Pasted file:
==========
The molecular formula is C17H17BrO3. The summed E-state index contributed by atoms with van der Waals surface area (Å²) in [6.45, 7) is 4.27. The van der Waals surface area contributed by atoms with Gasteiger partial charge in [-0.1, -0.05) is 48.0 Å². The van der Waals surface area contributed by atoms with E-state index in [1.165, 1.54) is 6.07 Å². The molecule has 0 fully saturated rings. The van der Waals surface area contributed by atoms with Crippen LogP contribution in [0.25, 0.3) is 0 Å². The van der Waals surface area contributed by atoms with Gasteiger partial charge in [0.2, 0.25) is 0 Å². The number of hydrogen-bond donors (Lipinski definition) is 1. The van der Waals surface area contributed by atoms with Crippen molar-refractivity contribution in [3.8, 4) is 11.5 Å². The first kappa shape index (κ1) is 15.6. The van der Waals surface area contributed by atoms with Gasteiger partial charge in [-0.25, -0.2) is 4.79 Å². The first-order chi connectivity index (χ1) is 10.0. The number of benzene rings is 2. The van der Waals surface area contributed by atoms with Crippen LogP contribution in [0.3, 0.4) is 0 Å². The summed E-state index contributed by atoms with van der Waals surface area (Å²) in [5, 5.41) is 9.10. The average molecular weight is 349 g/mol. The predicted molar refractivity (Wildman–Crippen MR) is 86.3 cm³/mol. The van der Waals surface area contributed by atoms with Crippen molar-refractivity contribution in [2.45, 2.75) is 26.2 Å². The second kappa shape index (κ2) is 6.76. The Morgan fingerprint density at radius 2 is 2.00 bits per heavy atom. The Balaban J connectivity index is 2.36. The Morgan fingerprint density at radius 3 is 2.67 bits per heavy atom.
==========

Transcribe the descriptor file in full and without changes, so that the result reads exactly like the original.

The molecular formula is C17H17BrO3. The summed E-state index contributed by atoms with van der Waals surface area (Å²) in [6.45, 7) is 4.27. The van der Waals surface area contributed by atoms with Gasteiger partial charge in [-0.1, -0.05) is 48.0 Å². The van der Waals surface area contributed by atoms with E-state index in [1.165, 1.54) is 6.07 Å². The molecule has 0 fully saturated rings. The van der Waals surface area contributed by atoms with Crippen LogP contribution in [0.25, 0.3) is 0 Å². The van der Waals surface area contributed by atoms with Gasteiger partial charge in [0.2, 0.25) is 0 Å². The number of hydrogen-bond donors (Lipinski definition) is 1. The van der Waals surface area contributed by atoms with Crippen molar-refractivity contribution in [3.8, 4) is 11.5 Å². The first kappa shape index (κ1) is 15.6. The van der Waals surface area contributed by atoms with Gasteiger partial charge in [-0.25, -0.2) is 4.79 Å². The first-order chi connectivity index (χ1) is 10.0. The number of benzene rings is 2. The van der Waals surface area contributed by atoms with Crippen LogP contribution in [0.3, 0.4) is 0 Å². The summed E-state index contributed by atoms with van der Waals surface area (Å²) in [5, 5.41) is 9.10. The average molecular weight is 349 g/mol. The predicted molar refractivity (Wildman–Crippen MR) is 86.3 cm³/mol. The van der Waals surface area contributed by atoms with Crippen molar-refractivity contribution in [2.45, 2.75) is 26.2 Å². The second kappa shape index (κ2) is 6.76. The Morgan fingerprint density at radius 2 is 2.00 bits per heavy atom. The Balaban J connectivity index is 2.36. The Morgan fingerprint density at radius 3 is 2.67 bits per heavy atom.